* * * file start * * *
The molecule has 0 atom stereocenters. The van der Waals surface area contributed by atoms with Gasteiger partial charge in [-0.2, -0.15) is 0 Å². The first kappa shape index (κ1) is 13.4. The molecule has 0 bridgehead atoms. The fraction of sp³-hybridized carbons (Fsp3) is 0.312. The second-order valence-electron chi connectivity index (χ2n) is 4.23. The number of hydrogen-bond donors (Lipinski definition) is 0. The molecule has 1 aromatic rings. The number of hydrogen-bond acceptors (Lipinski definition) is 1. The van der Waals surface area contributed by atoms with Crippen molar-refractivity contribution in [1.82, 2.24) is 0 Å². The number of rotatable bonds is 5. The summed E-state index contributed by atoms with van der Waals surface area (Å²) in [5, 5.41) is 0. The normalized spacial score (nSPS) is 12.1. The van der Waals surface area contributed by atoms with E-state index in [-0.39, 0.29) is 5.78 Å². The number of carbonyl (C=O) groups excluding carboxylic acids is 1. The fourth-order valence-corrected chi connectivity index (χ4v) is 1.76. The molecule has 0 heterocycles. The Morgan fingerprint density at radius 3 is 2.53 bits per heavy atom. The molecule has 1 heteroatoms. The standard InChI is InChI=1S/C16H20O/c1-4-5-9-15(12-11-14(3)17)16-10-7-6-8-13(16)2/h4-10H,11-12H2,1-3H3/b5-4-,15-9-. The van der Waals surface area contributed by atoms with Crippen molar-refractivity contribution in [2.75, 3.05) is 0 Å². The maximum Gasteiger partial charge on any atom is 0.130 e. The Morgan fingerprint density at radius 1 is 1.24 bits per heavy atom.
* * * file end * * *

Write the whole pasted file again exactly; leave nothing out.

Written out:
The molecule has 0 atom stereocenters. The van der Waals surface area contributed by atoms with Gasteiger partial charge in [-0.2, -0.15) is 0 Å². The first kappa shape index (κ1) is 13.4. The molecule has 0 bridgehead atoms. The fraction of sp³-hybridized carbons (Fsp3) is 0.312. The second-order valence-electron chi connectivity index (χ2n) is 4.23. The number of hydrogen-bond donors (Lipinski definition) is 0. The molecule has 1 aromatic rings. The number of hydrogen-bond acceptors (Lipinski definition) is 1. The van der Waals surface area contributed by atoms with Crippen molar-refractivity contribution in [1.82, 2.24) is 0 Å². The number of rotatable bonds is 5. The summed E-state index contributed by atoms with van der Waals surface area (Å²) in [5, 5.41) is 0. The normalized spacial score (nSPS) is 12.1. The van der Waals surface area contributed by atoms with E-state index in [-0.39, 0.29) is 5.78 Å². The number of carbonyl (C=O) groups excluding carboxylic acids is 1. The fourth-order valence-corrected chi connectivity index (χ4v) is 1.76. The molecule has 0 heterocycles. The Morgan fingerprint density at radius 3 is 2.53 bits per heavy atom. The molecule has 1 heteroatoms. The standard InChI is InChI=1S/C16H20O/c1-4-5-9-15(12-11-14(3)17)16-10-7-6-8-13(16)2/h4-10H,11-12H2,1-3H3/b5-4-,15-9-. The van der Waals surface area contributed by atoms with Crippen molar-refractivity contribution in [2.75, 3.05) is 0 Å². The maximum Gasteiger partial charge on any atom is 0.130 e. The Morgan fingerprint density at radius 1 is 1.24 bits per heavy atom.